The above title is a quote attributed to William Thomson, Lord Kelvin in the year 1900. But it is not what Thomson said. It really was said by Albert A. Michaelson, another great 19th Century physicist.
So what is the meaning of all this stuff? The fact that whenever a great scientist(s) proclaims that in our reality, there already has been all that has been discovered in Nature? That the self-same scientists are usually wrong when making such claims?
Yes to the above. And here in the early 21st Century, the more things change, the more they stay the same.:
Physicist Sean Carroll, speaking at James Randi’s “The Amazing Meeting”, tells how anomalous phenomenon simply can’t happen because the laws of physics are completely understood:
There are actually three points I try to hit here. The first is that the laws of physics underlying everyday life are completely understood. There is an enormous amount that we don’t know about how the world works, but we actually do know the basic rules underlying atoms and their interactions — enough to rule out telekinesis, life after death, and so on. The second point is that those laws are dysteleological — they describe a universe without intrinsic meaning or purpose, just one that moves from moment to moment.
The third point — the important one, and the most subtle — is that the absence of meaning “out there in the universe” does not mean that people can’t live meaningful lives. Far from it. It simply means that whatever meaning our lives might have must be created by us, not given to us by the natural or supernatural world. There is one world that exists, but many ways to talk about; many stories we can imagine telling about that world and our place within it, without succumbing to the temptation to ignore the laws of nature. That’s the hard part of living life in a natural world, and we need to summon the courage to face up to the challenge.
There’s a lot of elements to like about the talk, and Sean Carroll is no doubt a smarter man than me, but the pre-emptive debunking of apparent anomalies in science (such as parapsychology and the evidence for the survival of consciousness) – in effect, saying that we need not even test these anomalies because the laws of physics are already understood and preclude them – left me thinking of another well-known scientist’s thoughts on the apparent completeness of science. Considering the alternative scientific viewpoints from the likes of physicist Henry Stapp, on theoretical explorations of the possibility of an afterlife, and Dean Radin’s recent work on conscious influence in the famous double-slit experiment, the famous (though possibly apocryphal) fin de siècle quote of Lord Kelvin immediately came to mind when contemplating Carroll’s pronouncements:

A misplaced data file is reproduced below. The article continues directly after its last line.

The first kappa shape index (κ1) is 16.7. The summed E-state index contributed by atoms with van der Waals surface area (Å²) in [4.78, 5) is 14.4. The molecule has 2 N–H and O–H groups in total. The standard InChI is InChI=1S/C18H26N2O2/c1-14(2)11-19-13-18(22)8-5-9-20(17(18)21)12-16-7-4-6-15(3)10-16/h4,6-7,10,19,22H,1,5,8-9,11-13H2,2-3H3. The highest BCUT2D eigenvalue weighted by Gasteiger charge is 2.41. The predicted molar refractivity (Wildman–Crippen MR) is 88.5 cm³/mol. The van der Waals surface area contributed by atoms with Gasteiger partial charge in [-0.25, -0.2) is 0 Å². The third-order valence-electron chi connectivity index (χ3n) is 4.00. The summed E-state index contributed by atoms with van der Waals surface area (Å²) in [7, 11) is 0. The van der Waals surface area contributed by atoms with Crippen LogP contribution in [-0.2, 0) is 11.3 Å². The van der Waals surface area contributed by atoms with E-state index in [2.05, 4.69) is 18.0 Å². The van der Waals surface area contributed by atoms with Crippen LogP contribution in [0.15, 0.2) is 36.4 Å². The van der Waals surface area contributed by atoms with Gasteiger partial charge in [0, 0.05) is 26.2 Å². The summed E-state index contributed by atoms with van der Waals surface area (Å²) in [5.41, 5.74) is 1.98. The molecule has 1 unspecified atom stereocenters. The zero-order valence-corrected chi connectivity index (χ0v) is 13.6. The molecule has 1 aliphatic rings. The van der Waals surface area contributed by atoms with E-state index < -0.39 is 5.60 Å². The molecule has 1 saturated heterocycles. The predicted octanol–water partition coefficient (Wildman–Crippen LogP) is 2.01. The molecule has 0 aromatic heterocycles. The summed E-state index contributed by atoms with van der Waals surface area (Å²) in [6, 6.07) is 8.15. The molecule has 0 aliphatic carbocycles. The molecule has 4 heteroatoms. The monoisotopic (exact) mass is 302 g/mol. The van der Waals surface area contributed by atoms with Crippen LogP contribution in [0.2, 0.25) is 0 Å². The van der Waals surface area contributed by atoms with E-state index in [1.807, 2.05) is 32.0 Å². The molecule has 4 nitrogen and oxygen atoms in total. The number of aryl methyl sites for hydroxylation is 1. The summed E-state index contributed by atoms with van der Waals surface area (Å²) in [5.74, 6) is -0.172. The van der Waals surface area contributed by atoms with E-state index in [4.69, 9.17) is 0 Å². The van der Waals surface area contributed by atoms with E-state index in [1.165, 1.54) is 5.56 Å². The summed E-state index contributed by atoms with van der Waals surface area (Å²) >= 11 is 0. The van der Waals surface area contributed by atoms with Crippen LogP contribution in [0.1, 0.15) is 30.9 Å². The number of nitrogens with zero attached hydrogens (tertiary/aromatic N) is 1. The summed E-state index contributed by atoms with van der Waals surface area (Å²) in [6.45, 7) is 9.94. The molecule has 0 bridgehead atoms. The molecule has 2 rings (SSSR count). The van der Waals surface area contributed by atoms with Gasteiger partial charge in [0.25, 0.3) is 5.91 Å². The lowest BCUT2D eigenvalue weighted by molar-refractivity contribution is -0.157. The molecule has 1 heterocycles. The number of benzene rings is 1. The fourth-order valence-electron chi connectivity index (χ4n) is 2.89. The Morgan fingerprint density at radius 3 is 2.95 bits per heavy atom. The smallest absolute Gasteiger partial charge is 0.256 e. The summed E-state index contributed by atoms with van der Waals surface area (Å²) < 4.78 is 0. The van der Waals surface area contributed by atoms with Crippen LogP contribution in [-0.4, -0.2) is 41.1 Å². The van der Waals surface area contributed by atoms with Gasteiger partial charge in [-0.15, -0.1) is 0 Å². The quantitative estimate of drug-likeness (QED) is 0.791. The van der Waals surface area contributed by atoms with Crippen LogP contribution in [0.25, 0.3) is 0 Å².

There is nothing new to be discovered in physics now. All that remains is more and more precise measurement.
Within a few years, science was turned on its head by relativity, and followed by quantum mechanics. One can only wonder if current-day anomalies, such as those explored by parapsychologiests, might one-day lead to some similar revolution, this time involving consciousness or information as primary elements of the cosmos.
Although Greg is understandably mistaken about Lord Kelvin’s quote, he is spot on about Carroll’s proclamations and I am surprised that Carroll actually made such claims.
Well, maybe not. I guess it just shows the inherent uber-conversatism in science.
But in the general population, not so much.
I think we might be ready for a new physics that breaks Mankind out into the Universe and answers some of our questions about Consciousness, UFOs, ghosts and other paranormal activities.
As always, many hat tips to Greg Taylor’s Daily Grail.